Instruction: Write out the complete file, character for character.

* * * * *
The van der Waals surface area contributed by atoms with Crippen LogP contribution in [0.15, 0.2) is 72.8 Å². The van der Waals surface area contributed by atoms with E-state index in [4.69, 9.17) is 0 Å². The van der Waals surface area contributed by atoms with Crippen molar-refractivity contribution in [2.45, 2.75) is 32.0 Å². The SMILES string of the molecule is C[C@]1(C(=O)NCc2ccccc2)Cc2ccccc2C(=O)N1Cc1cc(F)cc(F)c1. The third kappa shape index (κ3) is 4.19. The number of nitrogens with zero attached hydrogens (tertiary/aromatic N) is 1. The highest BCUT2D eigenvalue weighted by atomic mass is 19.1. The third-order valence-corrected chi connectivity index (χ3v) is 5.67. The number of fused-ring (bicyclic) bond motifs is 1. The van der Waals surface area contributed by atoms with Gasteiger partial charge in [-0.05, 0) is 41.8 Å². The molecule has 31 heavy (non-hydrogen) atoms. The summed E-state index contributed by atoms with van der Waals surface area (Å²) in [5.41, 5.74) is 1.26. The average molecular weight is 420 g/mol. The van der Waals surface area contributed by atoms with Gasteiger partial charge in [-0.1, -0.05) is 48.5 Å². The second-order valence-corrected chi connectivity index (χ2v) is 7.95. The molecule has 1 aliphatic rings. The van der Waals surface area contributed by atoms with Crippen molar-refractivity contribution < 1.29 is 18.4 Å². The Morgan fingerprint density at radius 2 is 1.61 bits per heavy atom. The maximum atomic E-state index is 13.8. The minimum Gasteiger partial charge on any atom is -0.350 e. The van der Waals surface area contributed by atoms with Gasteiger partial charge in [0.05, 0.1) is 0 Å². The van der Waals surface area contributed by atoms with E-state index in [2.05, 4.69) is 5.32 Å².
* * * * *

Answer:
The van der Waals surface area contributed by atoms with Crippen LogP contribution in [0.15, 0.2) is 72.8 Å². The van der Waals surface area contributed by atoms with E-state index in [4.69, 9.17) is 0 Å². The van der Waals surface area contributed by atoms with Crippen molar-refractivity contribution in [2.45, 2.75) is 32.0 Å². The SMILES string of the molecule is C[C@]1(C(=O)NCc2ccccc2)Cc2ccccc2C(=O)N1Cc1cc(F)cc(F)c1. The third kappa shape index (κ3) is 4.19. The number of nitrogens with zero attached hydrogens (tertiary/aromatic N) is 1. The highest BCUT2D eigenvalue weighted by atomic mass is 19.1. The third-order valence-corrected chi connectivity index (χ3v) is 5.67. The number of fused-ring (bicyclic) bond motifs is 1. The van der Waals surface area contributed by atoms with Gasteiger partial charge in [-0.05, 0) is 41.8 Å². The molecule has 31 heavy (non-hydrogen) atoms. The summed E-state index contributed by atoms with van der Waals surface area (Å²) in [5.41, 5.74) is 1.26. The average molecular weight is 420 g/mol. The van der Waals surface area contributed by atoms with Gasteiger partial charge in [-0.1, -0.05) is 48.5 Å². The second-order valence-corrected chi connectivity index (χ2v) is 7.95. The molecule has 1 aliphatic rings. The van der Waals surface area contributed by atoms with Crippen molar-refractivity contribution < 1.29 is 18.4 Å². The Morgan fingerprint density at radius 2 is 1.61 bits per heavy atom. The maximum atomic E-state index is 13.8. The minimum Gasteiger partial charge on any atom is -0.350 e. The van der Waals surface area contributed by atoms with Gasteiger partial charge in [0.05, 0.1) is 0 Å². The van der Waals surface area contributed by atoms with E-state index in [2.05, 4.69) is 5.32 Å².